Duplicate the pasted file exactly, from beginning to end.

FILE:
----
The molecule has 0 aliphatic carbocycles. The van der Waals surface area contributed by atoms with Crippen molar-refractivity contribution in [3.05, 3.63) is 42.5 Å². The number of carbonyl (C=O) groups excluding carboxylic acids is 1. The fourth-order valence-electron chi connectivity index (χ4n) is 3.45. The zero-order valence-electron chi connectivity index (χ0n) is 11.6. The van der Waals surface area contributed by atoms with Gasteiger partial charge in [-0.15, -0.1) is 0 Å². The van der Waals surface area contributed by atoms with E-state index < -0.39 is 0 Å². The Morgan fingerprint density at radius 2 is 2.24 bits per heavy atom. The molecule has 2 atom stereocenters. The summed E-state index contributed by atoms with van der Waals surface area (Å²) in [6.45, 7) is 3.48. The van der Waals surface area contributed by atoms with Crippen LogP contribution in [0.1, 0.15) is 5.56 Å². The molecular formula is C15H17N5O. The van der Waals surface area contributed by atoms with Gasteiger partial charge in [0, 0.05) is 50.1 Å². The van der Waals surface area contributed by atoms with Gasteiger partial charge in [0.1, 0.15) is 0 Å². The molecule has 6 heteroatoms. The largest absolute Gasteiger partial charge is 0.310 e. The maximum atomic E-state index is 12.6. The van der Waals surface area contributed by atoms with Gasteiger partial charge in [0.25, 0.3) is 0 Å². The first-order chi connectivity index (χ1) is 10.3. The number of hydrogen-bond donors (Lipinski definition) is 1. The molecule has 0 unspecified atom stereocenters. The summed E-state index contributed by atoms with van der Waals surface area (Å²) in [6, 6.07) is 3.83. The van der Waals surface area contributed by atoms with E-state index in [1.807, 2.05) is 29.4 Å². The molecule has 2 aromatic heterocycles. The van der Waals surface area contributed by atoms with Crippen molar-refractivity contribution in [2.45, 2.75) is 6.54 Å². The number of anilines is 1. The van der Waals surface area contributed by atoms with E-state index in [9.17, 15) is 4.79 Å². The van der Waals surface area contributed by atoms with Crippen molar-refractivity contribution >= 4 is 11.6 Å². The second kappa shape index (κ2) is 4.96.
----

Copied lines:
The molecule has 0 aliphatic carbocycles. The van der Waals surface area contributed by atoms with Crippen molar-refractivity contribution in [3.05, 3.63) is 42.5 Å². The number of carbonyl (C=O) groups excluding carboxylic acids is 1. The fourth-order valence-electron chi connectivity index (χ4n) is 3.45. The zero-order valence-electron chi connectivity index (χ0n) is 11.6. The van der Waals surface area contributed by atoms with Gasteiger partial charge in [-0.15, -0.1) is 0 Å². The van der Waals surface area contributed by atoms with E-state index < -0.39 is 0 Å². The Morgan fingerprint density at radius 2 is 2.24 bits per heavy atom. The molecule has 2 atom stereocenters. The summed E-state index contributed by atoms with van der Waals surface area (Å²) in [6.45, 7) is 3.48. The van der Waals surface area contributed by atoms with Crippen LogP contribution in [0.1, 0.15) is 5.56 Å². The molecular formula is C15H17N5O. The van der Waals surface area contributed by atoms with Gasteiger partial charge in [0, 0.05) is 50.1 Å². The van der Waals surface area contributed by atoms with Gasteiger partial charge in [0.1, 0.15) is 0 Å². The molecule has 6 heteroatoms. The largest absolute Gasteiger partial charge is 0.310 e. The maximum atomic E-state index is 12.6. The van der Waals surface area contributed by atoms with Gasteiger partial charge in [0.25, 0.3) is 0 Å². The first-order chi connectivity index (χ1) is 10.3. The number of hydrogen-bond donors (Lipinski definition) is 1. The molecule has 0 unspecified atom stereocenters. The summed E-state index contributed by atoms with van der Waals surface area (Å²) in [6, 6.07) is 3.83. The van der Waals surface area contributed by atoms with E-state index in [1.807, 2.05) is 29.4 Å². The molecule has 2 aromatic heterocycles. The van der Waals surface area contributed by atoms with Crippen molar-refractivity contribution in [2.45, 2.75) is 6.54 Å². The number of anilines is 1. The van der Waals surface area contributed by atoms with E-state index in [9.17, 15) is 4.79 Å². The van der Waals surface area contributed by atoms with Crippen molar-refractivity contribution >= 4 is 11.6 Å². The second kappa shape index (κ2) is 4.96.